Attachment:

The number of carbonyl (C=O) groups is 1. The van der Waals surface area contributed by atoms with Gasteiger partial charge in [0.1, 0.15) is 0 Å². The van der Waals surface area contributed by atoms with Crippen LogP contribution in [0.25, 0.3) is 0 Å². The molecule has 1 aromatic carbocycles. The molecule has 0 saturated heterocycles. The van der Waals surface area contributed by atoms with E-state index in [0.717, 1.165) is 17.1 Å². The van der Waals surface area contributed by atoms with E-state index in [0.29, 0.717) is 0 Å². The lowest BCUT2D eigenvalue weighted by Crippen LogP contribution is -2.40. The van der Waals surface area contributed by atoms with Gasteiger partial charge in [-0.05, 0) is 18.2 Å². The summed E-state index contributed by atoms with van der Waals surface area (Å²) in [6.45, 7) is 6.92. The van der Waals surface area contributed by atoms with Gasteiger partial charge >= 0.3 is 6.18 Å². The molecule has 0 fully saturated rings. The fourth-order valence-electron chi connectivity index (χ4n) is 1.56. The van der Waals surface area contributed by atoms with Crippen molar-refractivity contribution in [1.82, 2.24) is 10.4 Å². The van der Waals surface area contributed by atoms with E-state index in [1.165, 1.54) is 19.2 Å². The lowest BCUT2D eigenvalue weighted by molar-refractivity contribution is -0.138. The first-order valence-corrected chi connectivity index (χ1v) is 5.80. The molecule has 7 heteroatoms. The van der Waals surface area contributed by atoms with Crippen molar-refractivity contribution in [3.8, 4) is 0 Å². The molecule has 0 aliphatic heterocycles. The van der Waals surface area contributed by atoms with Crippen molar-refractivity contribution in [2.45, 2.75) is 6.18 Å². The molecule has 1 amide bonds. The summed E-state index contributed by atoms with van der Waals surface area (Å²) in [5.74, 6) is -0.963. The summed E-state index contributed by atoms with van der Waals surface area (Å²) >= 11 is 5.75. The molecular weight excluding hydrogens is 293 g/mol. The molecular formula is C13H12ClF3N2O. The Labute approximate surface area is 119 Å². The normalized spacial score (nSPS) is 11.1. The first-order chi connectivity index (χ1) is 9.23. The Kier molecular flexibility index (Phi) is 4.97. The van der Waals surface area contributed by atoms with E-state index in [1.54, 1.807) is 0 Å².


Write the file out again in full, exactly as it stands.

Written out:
The number of carbonyl (C=O) groups is 1. The van der Waals surface area contributed by atoms with Gasteiger partial charge in [0.1, 0.15) is 0 Å². The van der Waals surface area contributed by atoms with Crippen LogP contribution in [0.25, 0.3) is 0 Å². The molecule has 1 aromatic carbocycles. The molecule has 0 saturated heterocycles. The van der Waals surface area contributed by atoms with E-state index in [0.717, 1.165) is 17.1 Å². The van der Waals surface area contributed by atoms with E-state index in [0.29, 0.717) is 0 Å². The lowest BCUT2D eigenvalue weighted by Crippen LogP contribution is -2.40. The van der Waals surface area contributed by atoms with Gasteiger partial charge in [-0.05, 0) is 18.2 Å². The summed E-state index contributed by atoms with van der Waals surface area (Å²) in [6.45, 7) is 6.92. The van der Waals surface area contributed by atoms with Gasteiger partial charge >= 0.3 is 6.18 Å². The molecule has 0 fully saturated rings. The fourth-order valence-electron chi connectivity index (χ4n) is 1.56. The van der Waals surface area contributed by atoms with Crippen molar-refractivity contribution in [1.82, 2.24) is 10.4 Å². The van der Waals surface area contributed by atoms with E-state index in [1.165, 1.54) is 19.2 Å². The lowest BCUT2D eigenvalue weighted by molar-refractivity contribution is -0.138. The first-order valence-corrected chi connectivity index (χ1v) is 5.80. The molecule has 7 heteroatoms. The van der Waals surface area contributed by atoms with Crippen molar-refractivity contribution in [3.8, 4) is 0 Å². The molecule has 0 aliphatic heterocycles. The van der Waals surface area contributed by atoms with Crippen molar-refractivity contribution in [2.45, 2.75) is 6.18 Å². The molecule has 1 amide bonds. The summed E-state index contributed by atoms with van der Waals surface area (Å²) in [5.74, 6) is -0.963. The summed E-state index contributed by atoms with van der Waals surface area (Å²) >= 11 is 5.75. The molecular weight excluding hydrogens is 293 g/mol. The molecular formula is C13H12ClF3N2O. The Labute approximate surface area is 119 Å². The normalized spacial score (nSPS) is 11.1. The first-order chi connectivity index (χ1) is 9.23. The Kier molecular flexibility index (Phi) is 4.97. The van der Waals surface area contributed by atoms with E-state index in [1.54, 1.807) is 0 Å².